Chester Bennington is gone and I’ve been thinking all week about what it means for someone who kept so many people from committing suicide to have themselves committed suicide. It’s sort of unfathomable, in its way, like the way the world works is broken, like glue that has begun tearing bonds apart instead of holding them together.
But why should it be a surprise? Chester Bennington was mentally ill. He was able to channel his pain into the music of Linkin Park in a way that was poignant because it was so relatable. His music changed people’s lives. His songs extended lives, because people were able to see their own suffering in them and feel less alone.
When mental illness is channeled into productive energy, it is easy to dismiss the sickness that lurks behind it. But mental illness is serious—and, frequently, deadly. So it shouldn’t come as a surprise that someone like Bennington, a voice for the depressed and suicidal masses, became a fatality.
Now our newsfeeds are full of people who are either calling Bennington a selfish coward, tweeting the National Suicide Prevention Hotline numbers, or posting “don’t be afraid to reach out” Facebook statuses. Is there anyone who thinks these are effective ways to take care of potentially suicidal friends?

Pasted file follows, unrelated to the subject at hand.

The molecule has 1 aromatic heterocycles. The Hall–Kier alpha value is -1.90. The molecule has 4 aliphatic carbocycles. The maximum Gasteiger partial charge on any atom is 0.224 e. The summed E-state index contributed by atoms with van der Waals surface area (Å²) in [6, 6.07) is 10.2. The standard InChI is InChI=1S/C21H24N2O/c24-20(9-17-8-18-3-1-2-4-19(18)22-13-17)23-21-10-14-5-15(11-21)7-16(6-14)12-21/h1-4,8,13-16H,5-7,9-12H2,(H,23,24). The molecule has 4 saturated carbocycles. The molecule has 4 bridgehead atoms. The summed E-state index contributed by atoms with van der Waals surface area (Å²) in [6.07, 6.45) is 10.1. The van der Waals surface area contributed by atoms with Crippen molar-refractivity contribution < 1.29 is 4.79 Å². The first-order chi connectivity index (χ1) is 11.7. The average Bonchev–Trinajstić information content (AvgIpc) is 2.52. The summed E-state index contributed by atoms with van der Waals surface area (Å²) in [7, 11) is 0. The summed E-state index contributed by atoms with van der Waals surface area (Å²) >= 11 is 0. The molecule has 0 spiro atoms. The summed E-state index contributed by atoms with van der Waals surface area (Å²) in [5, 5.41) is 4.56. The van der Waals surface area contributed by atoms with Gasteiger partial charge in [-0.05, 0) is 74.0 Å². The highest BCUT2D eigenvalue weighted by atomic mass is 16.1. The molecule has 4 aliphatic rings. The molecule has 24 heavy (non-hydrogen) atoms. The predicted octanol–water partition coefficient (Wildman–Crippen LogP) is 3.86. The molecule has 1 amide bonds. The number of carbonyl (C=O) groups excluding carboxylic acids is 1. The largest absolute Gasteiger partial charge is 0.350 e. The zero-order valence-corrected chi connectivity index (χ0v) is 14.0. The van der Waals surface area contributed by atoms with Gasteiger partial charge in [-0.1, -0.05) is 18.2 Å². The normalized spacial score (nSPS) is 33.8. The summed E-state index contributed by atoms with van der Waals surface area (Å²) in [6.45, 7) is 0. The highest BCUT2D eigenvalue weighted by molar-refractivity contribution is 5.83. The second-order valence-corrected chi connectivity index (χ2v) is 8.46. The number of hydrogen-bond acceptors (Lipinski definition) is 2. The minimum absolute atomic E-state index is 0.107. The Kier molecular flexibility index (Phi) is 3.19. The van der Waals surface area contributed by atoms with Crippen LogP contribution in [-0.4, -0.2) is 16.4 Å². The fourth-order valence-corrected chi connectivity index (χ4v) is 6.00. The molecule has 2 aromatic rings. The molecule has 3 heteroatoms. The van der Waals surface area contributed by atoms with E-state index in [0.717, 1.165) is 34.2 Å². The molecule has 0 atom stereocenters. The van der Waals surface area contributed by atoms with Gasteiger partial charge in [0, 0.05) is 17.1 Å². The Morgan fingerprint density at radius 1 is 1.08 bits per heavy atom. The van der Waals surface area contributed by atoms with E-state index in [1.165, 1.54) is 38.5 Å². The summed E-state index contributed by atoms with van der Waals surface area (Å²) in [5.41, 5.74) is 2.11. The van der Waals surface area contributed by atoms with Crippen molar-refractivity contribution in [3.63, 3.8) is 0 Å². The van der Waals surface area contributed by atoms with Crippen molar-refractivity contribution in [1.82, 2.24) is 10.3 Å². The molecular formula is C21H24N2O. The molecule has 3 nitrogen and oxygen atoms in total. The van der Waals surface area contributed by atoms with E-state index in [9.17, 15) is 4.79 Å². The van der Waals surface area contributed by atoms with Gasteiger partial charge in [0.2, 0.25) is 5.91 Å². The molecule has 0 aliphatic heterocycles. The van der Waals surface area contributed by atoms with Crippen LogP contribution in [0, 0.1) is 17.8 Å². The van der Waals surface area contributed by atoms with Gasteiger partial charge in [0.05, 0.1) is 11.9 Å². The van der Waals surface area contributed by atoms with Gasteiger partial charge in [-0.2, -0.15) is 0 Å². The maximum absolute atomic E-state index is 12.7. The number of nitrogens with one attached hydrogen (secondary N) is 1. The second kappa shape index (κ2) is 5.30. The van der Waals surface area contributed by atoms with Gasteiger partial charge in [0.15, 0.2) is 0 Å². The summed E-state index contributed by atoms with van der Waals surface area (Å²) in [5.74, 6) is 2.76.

There are a lot of ways to more concretely support people struggling with mental illness. We can do so much better for each other, and we have to.
1. Mental Illness Can Be Fatal
Like physical illnesses, mental health issues can be serious and deadly, and they only stay invisible until they don’t. Mental illness can manifest physically in a variety of ways, including death by suicide.
Actually, the rates are kind of dismal. 44,193 people died by suicide last year in the United States, and the rates are rising every year. It is the tenth leading cause of death countrywide—before sepsis, before liver disease, before homicide. It is the second leading cause of death for young people between age 15 and 24.
Between 4 and 10% of schizophrenics die by suicide. Bipolar individuals are 15 times more likely to die by suicide than the general population, with about 50% (yes, half) attempting at least once. Eating disorders have the highest mortality rate of all mental illnesses, because patients die by suicide as well as from physical complications of their illness.